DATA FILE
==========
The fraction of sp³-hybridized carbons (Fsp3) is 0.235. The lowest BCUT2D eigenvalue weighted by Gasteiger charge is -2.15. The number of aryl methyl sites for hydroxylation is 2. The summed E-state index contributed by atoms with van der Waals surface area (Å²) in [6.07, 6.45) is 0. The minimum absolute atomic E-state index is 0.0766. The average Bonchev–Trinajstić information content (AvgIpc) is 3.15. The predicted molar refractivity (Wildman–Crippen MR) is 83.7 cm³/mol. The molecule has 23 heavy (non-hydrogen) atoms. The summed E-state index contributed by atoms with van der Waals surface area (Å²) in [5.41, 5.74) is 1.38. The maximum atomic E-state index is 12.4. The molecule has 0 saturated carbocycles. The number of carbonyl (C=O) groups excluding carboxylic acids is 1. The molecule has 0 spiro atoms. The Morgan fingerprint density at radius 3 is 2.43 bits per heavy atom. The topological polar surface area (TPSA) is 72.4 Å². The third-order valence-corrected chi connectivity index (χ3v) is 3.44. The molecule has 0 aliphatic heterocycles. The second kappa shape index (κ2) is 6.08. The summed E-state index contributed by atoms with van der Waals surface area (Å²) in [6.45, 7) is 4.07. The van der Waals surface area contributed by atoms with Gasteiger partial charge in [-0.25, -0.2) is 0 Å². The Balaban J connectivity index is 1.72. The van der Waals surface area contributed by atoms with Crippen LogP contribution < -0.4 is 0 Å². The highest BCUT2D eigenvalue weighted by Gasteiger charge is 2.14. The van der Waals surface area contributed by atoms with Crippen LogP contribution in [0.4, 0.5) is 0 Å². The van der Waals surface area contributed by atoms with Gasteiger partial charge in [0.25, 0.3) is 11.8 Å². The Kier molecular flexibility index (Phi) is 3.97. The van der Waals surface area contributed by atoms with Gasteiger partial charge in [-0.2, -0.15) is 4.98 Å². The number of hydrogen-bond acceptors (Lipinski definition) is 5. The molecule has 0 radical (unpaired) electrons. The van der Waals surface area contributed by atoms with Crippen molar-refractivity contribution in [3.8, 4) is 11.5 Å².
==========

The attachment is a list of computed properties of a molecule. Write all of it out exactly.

The fraction of sp³-hybridized carbons (Fsp3) is 0.235. The lowest BCUT2D eigenvalue weighted by Gasteiger charge is -2.15. The number of aryl methyl sites for hydroxylation is 2. The summed E-state index contributed by atoms with van der Waals surface area (Å²) in [6.07, 6.45) is 0. The minimum absolute atomic E-state index is 0.0766. The average Bonchev–Trinajstić information content (AvgIpc) is 3.15. The predicted molar refractivity (Wildman–Crippen MR) is 83.7 cm³/mol. The molecule has 23 heavy (non-hydrogen) atoms. The summed E-state index contributed by atoms with van der Waals surface area (Å²) in [5.41, 5.74) is 1.38. The maximum atomic E-state index is 12.4. The molecule has 0 saturated carbocycles. The number of carbonyl (C=O) groups excluding carboxylic acids is 1. The molecule has 0 spiro atoms. The Morgan fingerprint density at radius 3 is 2.43 bits per heavy atom. The topological polar surface area (TPSA) is 72.4 Å². The third-order valence-corrected chi connectivity index (χ3v) is 3.44. The molecule has 0 aliphatic heterocycles. The second kappa shape index (κ2) is 6.08. The summed E-state index contributed by atoms with van der Waals surface area (Å²) in [6.45, 7) is 4.07. The van der Waals surface area contributed by atoms with Gasteiger partial charge in [-0.25, -0.2) is 0 Å². The Balaban J connectivity index is 1.72. The van der Waals surface area contributed by atoms with Crippen LogP contribution < -0.4 is 0 Å². The highest BCUT2D eigenvalue weighted by Gasteiger charge is 2.14. The van der Waals surface area contributed by atoms with Crippen LogP contribution in [0.4, 0.5) is 0 Å². The van der Waals surface area contributed by atoms with Gasteiger partial charge in [0.25, 0.3) is 11.8 Å². The Kier molecular flexibility index (Phi) is 3.97. The van der Waals surface area contributed by atoms with Gasteiger partial charge in [-0.2, -0.15) is 4.98 Å². The number of hydrogen-bond acceptors (Lipinski definition) is 5. The molecule has 0 radical (unpaired) electrons. The van der Waals surface area contributed by atoms with Crippen molar-refractivity contribution in [3.8, 4) is 11.5 Å².